So I don't know quite what to do with myself today. We have a depressing number of errands to run today, and my mother's compensating for the down time by baking pecan pies (because, Goddammit, we didn't have pecan pie on Thanksgiving! T_T) and quiches. Maybe I'll go see a movie...
Anyway, I finished the last Romentics novel this morning. It finally showed up in stock at B&N online, so I jumped on it. Unfortunately, the cover art was probably the best thing about the book. ^^;Pomfret, Scott and Scott Whittier. Razor Burn. Romentics, 2003.Summary
: The unemployed gay man Ben meets the closeted and married Blayne at a coffee shop and lands himself a blowjob. He also, in a roundabout way, lands himself a job at Blayne's father's corporation, masterminding the launch of a new razor. The two men can't deny their attraction to each other, along with the sense that they've known each other in the past. Eventually able to overcome their lost memories, they realize that they had been lovers in college but that Blayne's father had done his utmost to divide them. Together again at last, the two men quit the company and go off to live happily ever after. Comments
: This novel is significantly longer than the other Romentics novels, and though I definitely like Spare Parts
the best (for the amount of personal growth and self-realization that the story and past circumstances require of the characters), Razor Burn
is certainly a solid example of the romance novel formula reinvented for gay men. As usual, the characters sleep only with each other throughout the course of the story, and though Ben has had other lovers (or tricks, as he doesn't seem to have had any other serious relationships), it's quite possible that Blayne, despite being over thirty years old, has only ever had sex with Ben. Go figure. Also, the stuff keeping them apart was mostly circumstantial--Blayne's loveless marriage, his control-freak father, Ben's unwillingness to associated with closeted, married guys, etc.--and though the characters are economically unequal, the personal differences between them aren't as striking as in the other novels Pomfret and Whittier have written. After all, they were the same age, and they went to the same college. As such, this novel just didn't achieve anywhere near the emotional depth for me that the other two self-published books did. I guess I'd rather read about internal conflicts in romance novels than external ones. While the length allowed them to add more characters (both Emily and Todd were lots of fun), it did not necessarily make things better. For what it's worth, though, this one had lots of sex scenes in it, way more than Nick of Time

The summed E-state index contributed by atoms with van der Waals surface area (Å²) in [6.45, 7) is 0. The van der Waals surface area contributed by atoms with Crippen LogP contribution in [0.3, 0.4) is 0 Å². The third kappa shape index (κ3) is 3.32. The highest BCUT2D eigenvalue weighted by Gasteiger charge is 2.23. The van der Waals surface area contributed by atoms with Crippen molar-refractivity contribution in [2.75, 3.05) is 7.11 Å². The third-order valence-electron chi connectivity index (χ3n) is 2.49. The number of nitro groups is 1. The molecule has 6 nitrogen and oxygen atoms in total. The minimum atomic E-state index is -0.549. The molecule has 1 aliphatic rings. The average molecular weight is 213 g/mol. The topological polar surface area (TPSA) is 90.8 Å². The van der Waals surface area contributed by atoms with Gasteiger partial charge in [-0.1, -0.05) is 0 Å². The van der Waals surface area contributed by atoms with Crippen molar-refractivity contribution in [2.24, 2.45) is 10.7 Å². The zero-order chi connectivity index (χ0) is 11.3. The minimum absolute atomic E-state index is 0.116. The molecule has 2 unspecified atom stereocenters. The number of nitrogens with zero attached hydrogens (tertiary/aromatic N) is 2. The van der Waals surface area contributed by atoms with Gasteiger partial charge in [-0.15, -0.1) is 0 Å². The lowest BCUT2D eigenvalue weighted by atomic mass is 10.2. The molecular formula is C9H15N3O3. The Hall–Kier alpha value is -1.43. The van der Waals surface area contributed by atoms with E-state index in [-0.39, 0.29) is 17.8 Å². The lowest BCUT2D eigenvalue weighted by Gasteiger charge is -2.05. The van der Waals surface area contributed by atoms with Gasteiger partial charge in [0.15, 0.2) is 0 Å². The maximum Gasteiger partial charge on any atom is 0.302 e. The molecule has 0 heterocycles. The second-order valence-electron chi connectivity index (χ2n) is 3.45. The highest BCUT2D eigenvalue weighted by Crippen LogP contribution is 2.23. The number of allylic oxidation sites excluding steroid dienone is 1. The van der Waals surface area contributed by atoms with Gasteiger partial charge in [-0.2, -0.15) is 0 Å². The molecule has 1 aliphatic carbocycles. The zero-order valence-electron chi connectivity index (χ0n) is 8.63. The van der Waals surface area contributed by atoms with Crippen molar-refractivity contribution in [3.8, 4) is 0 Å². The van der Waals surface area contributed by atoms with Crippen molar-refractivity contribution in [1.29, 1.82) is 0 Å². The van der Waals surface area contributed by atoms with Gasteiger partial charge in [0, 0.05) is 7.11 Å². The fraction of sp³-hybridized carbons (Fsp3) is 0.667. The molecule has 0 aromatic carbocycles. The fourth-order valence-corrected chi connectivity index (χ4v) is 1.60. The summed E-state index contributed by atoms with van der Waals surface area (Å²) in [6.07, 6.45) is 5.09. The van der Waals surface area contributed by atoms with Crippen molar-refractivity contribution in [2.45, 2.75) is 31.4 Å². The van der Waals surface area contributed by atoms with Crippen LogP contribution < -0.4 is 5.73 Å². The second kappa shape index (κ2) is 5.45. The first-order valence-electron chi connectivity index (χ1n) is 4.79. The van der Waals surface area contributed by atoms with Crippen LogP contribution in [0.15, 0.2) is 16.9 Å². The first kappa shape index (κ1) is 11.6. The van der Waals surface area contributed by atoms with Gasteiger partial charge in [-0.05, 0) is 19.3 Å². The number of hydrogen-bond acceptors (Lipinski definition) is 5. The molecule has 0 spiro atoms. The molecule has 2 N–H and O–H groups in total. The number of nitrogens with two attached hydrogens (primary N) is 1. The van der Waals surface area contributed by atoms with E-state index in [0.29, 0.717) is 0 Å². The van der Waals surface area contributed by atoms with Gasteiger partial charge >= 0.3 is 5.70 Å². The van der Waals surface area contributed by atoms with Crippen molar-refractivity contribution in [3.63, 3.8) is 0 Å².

, all of it safe and vanilla.Notes
: trade paperback, self-published with BooksurgeRating
- Nothing that I haven't already done three times over already with "Scott&Scott," but okay as a momentary diversion from more important reading.